Most people’s work lives take place in a relentlessly competitive marketplace marked by constant technological change.
In such a marketplace, it often makes good business sense for employers to ask new hires to sign a covenant not to compete when they come on board. After all, if a company is about to entrust someone with sensitive and commercially valuable information, it may be reasonable to seek protections for itself in the form of a noncompete agreement.
But if such agreements are too broadly worded, they could unfairly restrict the legitimate ability of workers to use their skills in another setting. That is why the law insists on compliance with pretty stringent standards in order for noncompete agreements to be enforceable.
Employers are increasingly requiring noncompete agreements from new workers. The Wall Street Journal reported on this last year in this article. And it is certainly understandable to have concerns about workers misusing customer relationships or trade secrets by going elsewhere.
This does not necessarily mean working for another employer. It could mean workers seeking to go out on their own and establish their own businesses.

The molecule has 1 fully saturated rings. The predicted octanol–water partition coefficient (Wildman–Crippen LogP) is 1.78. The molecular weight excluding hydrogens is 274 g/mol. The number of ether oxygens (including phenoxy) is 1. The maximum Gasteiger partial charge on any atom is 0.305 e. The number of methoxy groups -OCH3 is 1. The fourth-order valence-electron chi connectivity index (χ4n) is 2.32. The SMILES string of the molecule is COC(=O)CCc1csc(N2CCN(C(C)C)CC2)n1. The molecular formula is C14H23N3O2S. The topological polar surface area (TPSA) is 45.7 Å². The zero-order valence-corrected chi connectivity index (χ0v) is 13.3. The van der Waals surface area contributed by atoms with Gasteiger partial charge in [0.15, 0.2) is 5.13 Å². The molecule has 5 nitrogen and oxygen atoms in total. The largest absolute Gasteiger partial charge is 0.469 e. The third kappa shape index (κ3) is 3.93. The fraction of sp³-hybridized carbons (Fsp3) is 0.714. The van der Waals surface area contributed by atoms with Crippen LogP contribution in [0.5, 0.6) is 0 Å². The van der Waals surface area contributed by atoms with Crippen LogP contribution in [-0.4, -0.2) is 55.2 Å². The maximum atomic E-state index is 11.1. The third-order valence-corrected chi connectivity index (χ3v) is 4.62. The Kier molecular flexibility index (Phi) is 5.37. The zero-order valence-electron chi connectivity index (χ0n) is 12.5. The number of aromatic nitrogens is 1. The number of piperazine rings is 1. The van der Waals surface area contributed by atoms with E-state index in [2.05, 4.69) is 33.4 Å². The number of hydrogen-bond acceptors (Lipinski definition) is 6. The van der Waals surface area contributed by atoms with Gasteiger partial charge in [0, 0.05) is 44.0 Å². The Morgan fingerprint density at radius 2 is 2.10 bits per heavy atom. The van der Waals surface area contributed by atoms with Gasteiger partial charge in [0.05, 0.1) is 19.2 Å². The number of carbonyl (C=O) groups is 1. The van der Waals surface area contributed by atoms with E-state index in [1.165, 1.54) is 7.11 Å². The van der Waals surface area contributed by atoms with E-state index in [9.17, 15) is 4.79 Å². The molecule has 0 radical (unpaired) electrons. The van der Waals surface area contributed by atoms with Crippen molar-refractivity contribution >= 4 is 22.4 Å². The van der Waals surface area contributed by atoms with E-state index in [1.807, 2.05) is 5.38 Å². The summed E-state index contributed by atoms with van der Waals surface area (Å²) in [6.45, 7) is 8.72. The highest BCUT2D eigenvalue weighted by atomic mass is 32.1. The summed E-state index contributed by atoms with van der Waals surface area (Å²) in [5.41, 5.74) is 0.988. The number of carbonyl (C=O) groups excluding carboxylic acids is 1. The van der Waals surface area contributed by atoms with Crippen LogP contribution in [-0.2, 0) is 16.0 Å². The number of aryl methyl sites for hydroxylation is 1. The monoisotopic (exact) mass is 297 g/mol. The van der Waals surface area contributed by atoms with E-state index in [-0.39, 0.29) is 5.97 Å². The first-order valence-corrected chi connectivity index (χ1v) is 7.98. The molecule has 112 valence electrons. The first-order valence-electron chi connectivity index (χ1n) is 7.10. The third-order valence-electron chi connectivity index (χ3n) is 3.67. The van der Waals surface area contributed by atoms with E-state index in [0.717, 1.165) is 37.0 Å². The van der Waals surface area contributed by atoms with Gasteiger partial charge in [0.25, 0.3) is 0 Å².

So what are some of the elements that must be in place to create an enforceable noncompete agreement? Our answer will not constitute legal advice. It will, rather, take the form of a basic outline of the issues involved.
First of all, the employer must establish that it has legitimate business interests at stake in insisting on a covenant not to compete. For example, are there trade secrets or confidential information involved in an employment setting?
It is also fair to ask about harm to the employer. Would it truly harm the employer for an employee to take his or her expertise elsewhere? More specifically, would it harm the employer so irreparably that an injunction would be in order against a worker who did not comply with a noncompete agreement?
There is also the question of geographic scope to consider. It would be one thing to ask for restrictions on certain economic activities within a prescribed area – such as the greater Boston area. But if the employer tries to insist on restrictions whose geographic scope is excessive, those restrictions start to seem unreasonable.
Finally, it should be noted that courts are very aware of the public policy considerations involved in these cases. In a dynamic capitalist economy, there is definitely a role for properly tailored covenants not to compete. But if too many restrictions start to unduly fetter the freedom of the marketplace, concerns about the enforceability of such covenants in specific cases are understandable.
Source: Westlaw, 45 Massachusetts Practice, Employment Law, Section 5.4